Exercises, Creativity, Problem Solving, Memory, Brainstorming
:::: 108 Ratings :::: Monday, October 10, 2011
The following powerful techniques known as Carousel Brainstorming and Graffiti Brainstorming can be used to brainstorm, refresh learners’ minds about a particular topic or to brainstorm on a new concept for new creative ideas. The two types of exercises are structurally the same with only minor execution differences described below.
Consider each subject stated on a chart and record associations or definitions related to that subject on each sheet.
What You Need
- Carousel brainstorming. Use small A4 sheets.
- Graffiti brainstorming. Use large sheets such as flipchart papers. You need to be able to hang these on walls in way to allow participant to write on them as well.
- Area. For graffiti barnstorming you need to have enough area so everyone can easily move around as they look at the papers hanging on walls.
- Before the exercise, prepare a number of subjects to use in the brainstorming exercise. These can be questions, statements, subtopics, general issues, etc. Depending on your objective, you may setup the exercise to refresh participants’ minds about a topic or run it as a creativity exercise.
- Divide the delegates to groups of 3 or 4.
- Carousel Brainstorming. Groups remain seated during this exercise.
- Graffiti Brainstorming. Groups walk around looking at various sheets of papers which are hanging on walls during this exercise.
- Assign a particular ID from 1 to N to each group so they form a sequence.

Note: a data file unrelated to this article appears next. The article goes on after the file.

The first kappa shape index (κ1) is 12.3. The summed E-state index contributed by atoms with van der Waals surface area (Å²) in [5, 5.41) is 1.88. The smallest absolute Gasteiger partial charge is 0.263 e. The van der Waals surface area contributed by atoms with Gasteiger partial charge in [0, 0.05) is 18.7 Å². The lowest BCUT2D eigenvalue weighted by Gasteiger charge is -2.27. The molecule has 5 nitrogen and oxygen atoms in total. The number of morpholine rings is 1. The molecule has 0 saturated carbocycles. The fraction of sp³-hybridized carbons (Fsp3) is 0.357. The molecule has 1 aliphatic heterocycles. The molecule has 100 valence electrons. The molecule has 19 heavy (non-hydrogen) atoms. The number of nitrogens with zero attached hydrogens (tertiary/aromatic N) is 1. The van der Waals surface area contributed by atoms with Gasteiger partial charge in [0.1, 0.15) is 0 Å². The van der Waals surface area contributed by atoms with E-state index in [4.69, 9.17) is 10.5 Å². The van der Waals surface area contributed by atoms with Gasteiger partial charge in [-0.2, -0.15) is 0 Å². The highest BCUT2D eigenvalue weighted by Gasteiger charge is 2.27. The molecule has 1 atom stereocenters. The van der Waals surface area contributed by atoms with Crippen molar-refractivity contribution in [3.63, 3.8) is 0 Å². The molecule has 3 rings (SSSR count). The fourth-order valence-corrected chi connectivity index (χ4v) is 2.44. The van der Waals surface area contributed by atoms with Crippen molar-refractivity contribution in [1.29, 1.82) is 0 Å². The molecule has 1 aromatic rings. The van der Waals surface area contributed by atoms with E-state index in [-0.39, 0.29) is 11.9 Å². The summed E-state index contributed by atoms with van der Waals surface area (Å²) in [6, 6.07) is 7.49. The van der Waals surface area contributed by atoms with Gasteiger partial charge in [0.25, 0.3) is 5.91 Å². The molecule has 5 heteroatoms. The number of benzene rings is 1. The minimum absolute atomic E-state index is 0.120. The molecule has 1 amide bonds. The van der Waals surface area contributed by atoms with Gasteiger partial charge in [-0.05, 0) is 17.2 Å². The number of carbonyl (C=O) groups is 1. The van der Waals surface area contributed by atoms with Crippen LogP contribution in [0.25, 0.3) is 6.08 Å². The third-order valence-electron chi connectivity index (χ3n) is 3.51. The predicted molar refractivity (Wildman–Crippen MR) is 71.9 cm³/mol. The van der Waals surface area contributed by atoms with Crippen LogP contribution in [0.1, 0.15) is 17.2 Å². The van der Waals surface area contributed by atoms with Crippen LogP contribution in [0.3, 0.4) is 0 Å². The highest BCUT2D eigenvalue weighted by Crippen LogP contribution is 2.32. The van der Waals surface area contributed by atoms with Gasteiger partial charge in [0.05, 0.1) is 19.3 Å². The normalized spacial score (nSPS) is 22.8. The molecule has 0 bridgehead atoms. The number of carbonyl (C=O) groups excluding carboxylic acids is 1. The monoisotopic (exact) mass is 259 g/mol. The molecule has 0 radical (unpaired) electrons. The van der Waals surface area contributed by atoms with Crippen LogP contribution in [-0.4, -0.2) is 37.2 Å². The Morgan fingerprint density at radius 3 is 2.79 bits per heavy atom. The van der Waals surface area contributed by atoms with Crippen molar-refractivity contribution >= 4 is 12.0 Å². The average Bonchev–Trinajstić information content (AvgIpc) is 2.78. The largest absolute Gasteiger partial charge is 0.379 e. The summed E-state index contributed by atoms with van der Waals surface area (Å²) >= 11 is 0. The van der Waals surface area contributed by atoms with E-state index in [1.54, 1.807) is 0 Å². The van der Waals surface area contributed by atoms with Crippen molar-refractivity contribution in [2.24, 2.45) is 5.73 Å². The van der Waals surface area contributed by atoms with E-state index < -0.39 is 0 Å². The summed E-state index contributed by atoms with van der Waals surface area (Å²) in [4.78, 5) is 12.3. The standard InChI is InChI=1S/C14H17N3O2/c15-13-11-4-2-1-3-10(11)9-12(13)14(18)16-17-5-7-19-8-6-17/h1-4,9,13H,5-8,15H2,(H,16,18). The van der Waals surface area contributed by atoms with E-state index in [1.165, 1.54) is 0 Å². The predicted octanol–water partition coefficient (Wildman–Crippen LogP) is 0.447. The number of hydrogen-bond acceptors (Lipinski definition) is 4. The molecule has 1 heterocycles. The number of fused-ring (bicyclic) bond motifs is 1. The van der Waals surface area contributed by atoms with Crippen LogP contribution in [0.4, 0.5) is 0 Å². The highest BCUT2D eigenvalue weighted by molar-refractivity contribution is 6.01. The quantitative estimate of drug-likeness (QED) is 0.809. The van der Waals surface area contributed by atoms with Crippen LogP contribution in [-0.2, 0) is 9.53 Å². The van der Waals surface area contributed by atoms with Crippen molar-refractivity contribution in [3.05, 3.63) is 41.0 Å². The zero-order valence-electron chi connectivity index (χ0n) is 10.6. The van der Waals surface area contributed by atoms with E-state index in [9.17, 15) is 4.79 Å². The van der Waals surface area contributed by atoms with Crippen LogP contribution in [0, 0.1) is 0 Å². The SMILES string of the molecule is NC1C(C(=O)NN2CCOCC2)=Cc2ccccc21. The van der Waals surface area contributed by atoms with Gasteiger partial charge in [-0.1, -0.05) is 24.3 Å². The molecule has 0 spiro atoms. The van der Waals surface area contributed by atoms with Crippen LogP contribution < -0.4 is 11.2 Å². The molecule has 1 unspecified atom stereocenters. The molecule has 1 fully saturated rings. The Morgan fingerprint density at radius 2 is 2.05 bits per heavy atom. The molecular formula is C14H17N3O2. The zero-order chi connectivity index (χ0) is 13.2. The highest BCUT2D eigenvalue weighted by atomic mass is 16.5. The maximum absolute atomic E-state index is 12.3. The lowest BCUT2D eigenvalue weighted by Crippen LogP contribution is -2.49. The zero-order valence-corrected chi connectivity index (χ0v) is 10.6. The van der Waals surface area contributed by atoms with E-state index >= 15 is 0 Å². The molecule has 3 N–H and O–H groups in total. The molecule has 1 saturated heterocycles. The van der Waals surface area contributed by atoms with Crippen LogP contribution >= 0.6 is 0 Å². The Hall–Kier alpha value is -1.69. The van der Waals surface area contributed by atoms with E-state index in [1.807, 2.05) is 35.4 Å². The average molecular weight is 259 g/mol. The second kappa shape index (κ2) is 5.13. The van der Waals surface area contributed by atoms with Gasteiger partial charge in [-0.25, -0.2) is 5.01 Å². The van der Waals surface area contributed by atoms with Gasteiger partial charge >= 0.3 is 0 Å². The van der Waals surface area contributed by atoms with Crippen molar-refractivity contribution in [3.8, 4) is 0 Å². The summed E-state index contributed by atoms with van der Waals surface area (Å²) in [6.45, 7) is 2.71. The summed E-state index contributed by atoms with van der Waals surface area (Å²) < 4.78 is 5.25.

- In Carousel Brainstorming, distribute one sheet to each group. In Graffiti Brainstorming ask each group to go and stand next to a hanging paper.
- Ask groups to consider the statement in their sheet and write related terms, short statements and associations for that topic. Depending on your goal, you can specify what you expect to see. For example:
- Single words
- Short statements
- Graphs and illustrations
- Allocate 30 seconds for groups to quickly write down what comes to their minds about the topic. It is important to run this exercise quickly.
- After the allocated time:
- Carousel Brainstorming. Ask each group to pass their sheet to next group in the cycle based on their group IDs. The last group should pass their sheet to group 1.
- Graffiti Brainstorming. Ask each group to move to the next paper on the wall and continue based on a predetermined sequence.
- Ask groups to consider the statements and associations already identified by other groups and add more if they can think of anything new.
- Allocate 35 seconds for this round.
- Continue with 3 or 4 more rounds each time increasing the time available by 5 seconds since you can expect the groups to struggle to come up with new ideas.
- When you feel there is no more value to gain, stop the exercise. Ask groups to review all sheets and discuss what they have written or learned in this exercise.
Explaining the Exercise: 5 minutes
Activity: 10 minutes
Group Feedback: 5 minutes
Did others spot topics you could not think of? What does this mean about cooperative problem solving? Did it help you to refresh your mind quickly on a particular topic? How useful was this exercise in generating new creative ideas?
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Rate = 2.19 out of 5 :::: 108 Ratings.